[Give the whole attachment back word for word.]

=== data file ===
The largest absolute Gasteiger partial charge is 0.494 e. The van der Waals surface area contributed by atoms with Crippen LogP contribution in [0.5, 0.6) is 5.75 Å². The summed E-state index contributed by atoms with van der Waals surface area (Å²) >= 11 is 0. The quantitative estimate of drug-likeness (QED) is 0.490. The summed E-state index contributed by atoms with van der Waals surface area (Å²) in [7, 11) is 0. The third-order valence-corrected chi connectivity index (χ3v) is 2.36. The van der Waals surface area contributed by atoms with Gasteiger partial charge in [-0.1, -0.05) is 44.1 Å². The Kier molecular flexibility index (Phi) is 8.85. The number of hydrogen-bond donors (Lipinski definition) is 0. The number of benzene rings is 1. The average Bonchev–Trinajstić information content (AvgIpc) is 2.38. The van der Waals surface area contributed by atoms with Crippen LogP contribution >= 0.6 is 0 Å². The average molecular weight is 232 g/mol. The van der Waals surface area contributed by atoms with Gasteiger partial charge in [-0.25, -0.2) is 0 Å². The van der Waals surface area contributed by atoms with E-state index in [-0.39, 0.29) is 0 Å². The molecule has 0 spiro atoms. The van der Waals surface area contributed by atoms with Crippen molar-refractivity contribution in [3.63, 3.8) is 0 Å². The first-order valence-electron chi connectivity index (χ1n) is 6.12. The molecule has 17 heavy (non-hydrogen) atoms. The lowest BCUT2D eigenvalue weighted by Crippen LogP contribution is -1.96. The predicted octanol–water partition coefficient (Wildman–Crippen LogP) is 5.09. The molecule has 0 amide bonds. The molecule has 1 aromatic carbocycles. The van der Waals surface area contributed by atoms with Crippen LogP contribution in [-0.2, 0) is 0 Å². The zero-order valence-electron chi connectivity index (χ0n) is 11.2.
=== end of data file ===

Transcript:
The largest absolute Gasteiger partial charge is 0.494 e. The van der Waals surface area contributed by atoms with Crippen LogP contribution in [0.5, 0.6) is 5.75 Å². The summed E-state index contributed by atoms with van der Waals surface area (Å²) >= 11 is 0. The quantitative estimate of drug-likeness (QED) is 0.490. The summed E-state index contributed by atoms with van der Waals surface area (Å²) in [7, 11) is 0. The third-order valence-corrected chi connectivity index (χ3v) is 2.36. The van der Waals surface area contributed by atoms with Gasteiger partial charge in [-0.1, -0.05) is 44.1 Å². The Kier molecular flexibility index (Phi) is 8.85. The number of hydrogen-bond donors (Lipinski definition) is 0. The number of benzene rings is 1. The average Bonchev–Trinajstić information content (AvgIpc) is 2.38. The van der Waals surface area contributed by atoms with Crippen LogP contribution >= 0.6 is 0 Å². The average molecular weight is 232 g/mol. The van der Waals surface area contributed by atoms with Gasteiger partial charge in [-0.25, -0.2) is 0 Å². The van der Waals surface area contributed by atoms with E-state index in [-0.39, 0.29) is 0 Å². The molecule has 0 spiro atoms. The van der Waals surface area contributed by atoms with Crippen molar-refractivity contribution in [3.63, 3.8) is 0 Å². The first-order valence-electron chi connectivity index (χ1n) is 6.12. The molecule has 17 heavy (non-hydrogen) atoms. The lowest BCUT2D eigenvalue weighted by Crippen LogP contribution is -1.96. The predicted octanol–water partition coefficient (Wildman–Crippen LogP) is 5.09. The molecule has 0 amide bonds. The molecule has 1 aromatic carbocycles. The van der Waals surface area contributed by atoms with Crippen LogP contribution in [-0.2, 0) is 0 Å². The zero-order valence-electron chi connectivity index (χ0n) is 11.2.